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SK Biopharmaceuticals and AriBio Enter into a Strategic Alliance

Rectangle Image
News

SK Biopharmaceuticals and AriBio Enter into a Strategic Alliance

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Dr. Christopher Gallen, CEO and President of SK Biopharmaceuticals, said, “While focused on the disorders and mechanisms of the nervous system, the powerful SK Biopharmaceuticals Third Wave discovery platform creates compounds that are also relevant to diseases in other body systems, in this case, the eye. Through this agreement, both companies can realize a creative drug development process by sharing R&D capabilities, know-how, and experiences.”

Dr. Soo-Hyun Sung, CEO and President of AriBio, said, “This agreement recognizes AriBio’s capabilities in drug discovery and development for ophthalmologic disorders. Also, it is an excellent example of collaboration between a medium-sized venture company and a major conglomerate.”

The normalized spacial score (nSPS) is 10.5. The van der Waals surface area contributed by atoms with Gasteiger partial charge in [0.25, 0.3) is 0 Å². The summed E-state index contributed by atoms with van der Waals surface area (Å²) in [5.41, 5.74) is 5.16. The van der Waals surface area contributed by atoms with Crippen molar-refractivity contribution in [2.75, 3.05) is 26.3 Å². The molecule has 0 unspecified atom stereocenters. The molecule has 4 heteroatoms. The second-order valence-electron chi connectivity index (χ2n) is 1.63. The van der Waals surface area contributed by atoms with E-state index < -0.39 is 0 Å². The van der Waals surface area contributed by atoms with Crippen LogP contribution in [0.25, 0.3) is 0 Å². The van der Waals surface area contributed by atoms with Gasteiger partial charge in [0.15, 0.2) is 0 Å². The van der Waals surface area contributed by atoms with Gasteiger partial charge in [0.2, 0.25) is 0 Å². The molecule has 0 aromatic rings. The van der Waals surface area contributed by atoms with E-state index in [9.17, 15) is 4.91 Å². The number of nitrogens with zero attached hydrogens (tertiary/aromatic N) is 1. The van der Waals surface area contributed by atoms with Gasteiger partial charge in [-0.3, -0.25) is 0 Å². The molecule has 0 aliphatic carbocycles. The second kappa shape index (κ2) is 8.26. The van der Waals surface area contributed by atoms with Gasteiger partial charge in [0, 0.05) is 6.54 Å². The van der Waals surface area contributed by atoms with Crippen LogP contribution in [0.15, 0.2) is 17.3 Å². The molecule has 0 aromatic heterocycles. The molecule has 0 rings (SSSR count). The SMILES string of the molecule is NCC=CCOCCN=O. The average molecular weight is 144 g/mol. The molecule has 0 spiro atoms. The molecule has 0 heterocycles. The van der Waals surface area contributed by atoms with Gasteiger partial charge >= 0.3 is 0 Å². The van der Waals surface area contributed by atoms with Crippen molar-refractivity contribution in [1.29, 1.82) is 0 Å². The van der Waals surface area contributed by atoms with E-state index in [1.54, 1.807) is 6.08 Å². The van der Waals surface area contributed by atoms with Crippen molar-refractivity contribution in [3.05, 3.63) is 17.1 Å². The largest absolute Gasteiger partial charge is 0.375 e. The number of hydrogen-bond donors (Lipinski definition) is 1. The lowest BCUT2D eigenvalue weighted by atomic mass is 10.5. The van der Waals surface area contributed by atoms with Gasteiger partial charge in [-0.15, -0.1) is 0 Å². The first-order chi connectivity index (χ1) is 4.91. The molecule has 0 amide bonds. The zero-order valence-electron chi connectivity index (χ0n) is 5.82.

SK Biopharmaceuticals has discovered this innovative drug candidate and has evaluated its potential in animal models with AriBio since 2012. The animal experiments showed that SKL-G successfully prevented optic nerve cell death and, in addition, lowered intraocular pressure that is one of the major causes of glaucoma.

Most currently-marketed glaucoma drugs have only symptomatic treatment effects, lowering intraocular pressure, but they fail to address the disease process itself, eventually resulting in blindness. Thus fundamental therapies that can prevent optic nerve cell death represent an enormous unmet medical need.

Because the evaluation results fully supported the competitive advantage of SKL-G over existing therapies, the decision was made to form a strategic alliance for preclinical and clinical development.

SK biopharmaceuticals and AriBio have agreed to complete preclinical development shortly and then start clinical trials following an Investigational New Drug (IND) application to US FDA. They are also considering various strategic options for partnering and commercialization.

The market size for glaucoma treatments is estimated to be over $3 billion in 2010, and the market might be quite larger if other ophthalmology disorders such as age-related macular degeneration are considered.

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